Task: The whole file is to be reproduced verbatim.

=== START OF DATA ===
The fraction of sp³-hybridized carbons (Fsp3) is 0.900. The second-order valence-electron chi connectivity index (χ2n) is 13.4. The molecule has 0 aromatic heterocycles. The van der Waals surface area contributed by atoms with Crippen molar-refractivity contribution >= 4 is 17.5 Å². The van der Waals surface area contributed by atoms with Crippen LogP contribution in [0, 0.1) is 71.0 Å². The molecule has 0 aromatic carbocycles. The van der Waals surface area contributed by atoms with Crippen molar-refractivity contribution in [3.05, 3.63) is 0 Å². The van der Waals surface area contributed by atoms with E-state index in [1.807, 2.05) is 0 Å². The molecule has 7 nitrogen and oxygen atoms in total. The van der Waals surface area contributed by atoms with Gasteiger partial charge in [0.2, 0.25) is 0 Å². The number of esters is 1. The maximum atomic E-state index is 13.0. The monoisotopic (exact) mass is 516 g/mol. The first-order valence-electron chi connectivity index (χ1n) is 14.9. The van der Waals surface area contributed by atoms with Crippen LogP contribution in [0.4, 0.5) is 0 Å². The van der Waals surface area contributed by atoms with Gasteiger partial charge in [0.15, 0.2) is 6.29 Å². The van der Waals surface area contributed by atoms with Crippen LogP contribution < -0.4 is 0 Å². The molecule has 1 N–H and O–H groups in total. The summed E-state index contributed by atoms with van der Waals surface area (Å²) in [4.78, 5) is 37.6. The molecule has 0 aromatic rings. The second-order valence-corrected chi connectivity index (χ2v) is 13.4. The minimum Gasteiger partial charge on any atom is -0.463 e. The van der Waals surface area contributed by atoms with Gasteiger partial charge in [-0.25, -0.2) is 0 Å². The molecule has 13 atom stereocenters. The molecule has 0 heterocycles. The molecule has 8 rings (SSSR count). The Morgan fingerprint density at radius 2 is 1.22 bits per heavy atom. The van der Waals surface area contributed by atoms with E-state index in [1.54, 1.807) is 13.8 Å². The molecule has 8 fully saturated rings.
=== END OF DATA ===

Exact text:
The fraction of sp³-hybridized carbons (Fsp3) is 0.900. The second-order valence-electron chi connectivity index (χ2n) is 13.4. The molecule has 0 aromatic heterocycles. The van der Waals surface area contributed by atoms with Crippen molar-refractivity contribution >= 4 is 17.5 Å². The van der Waals surface area contributed by atoms with Crippen LogP contribution in [0, 0.1) is 71.0 Å². The molecule has 0 aromatic carbocycles. The van der Waals surface area contributed by atoms with Crippen molar-refractivity contribution in [3.05, 3.63) is 0 Å². The van der Waals surface area contributed by atoms with E-state index in [1.807, 2.05) is 0 Å². The molecule has 7 nitrogen and oxygen atoms in total. The van der Waals surface area contributed by atoms with Gasteiger partial charge in [0.2, 0.25) is 0 Å². The number of esters is 1. The maximum atomic E-state index is 13.0. The monoisotopic (exact) mass is 516 g/mol. The first-order valence-electron chi connectivity index (χ1n) is 14.9. The van der Waals surface area contributed by atoms with Crippen LogP contribution in [0.4, 0.5) is 0 Å². The van der Waals surface area contributed by atoms with Gasteiger partial charge in [0.15, 0.2) is 6.29 Å². The van der Waals surface area contributed by atoms with Crippen LogP contribution < -0.4 is 0 Å². The molecule has 1 N–H and O–H groups in total. The summed E-state index contributed by atoms with van der Waals surface area (Å²) in [4.78, 5) is 37.6. The molecule has 0 aromatic rings. The second-order valence-corrected chi connectivity index (χ2v) is 13.4. The minimum Gasteiger partial charge on any atom is -0.463 e. The van der Waals surface area contributed by atoms with Gasteiger partial charge in [-0.25, -0.2) is 0 Å². The molecule has 13 atom stereocenters. The molecule has 0 heterocycles. The molecule has 8 rings (SSSR count). The Morgan fingerprint density at radius 2 is 1.22 bits per heavy atom. The van der Waals surface area contributed by atoms with E-state index in [1.54, 1.807) is 13.8 Å². The molecule has 8 fully saturated rings.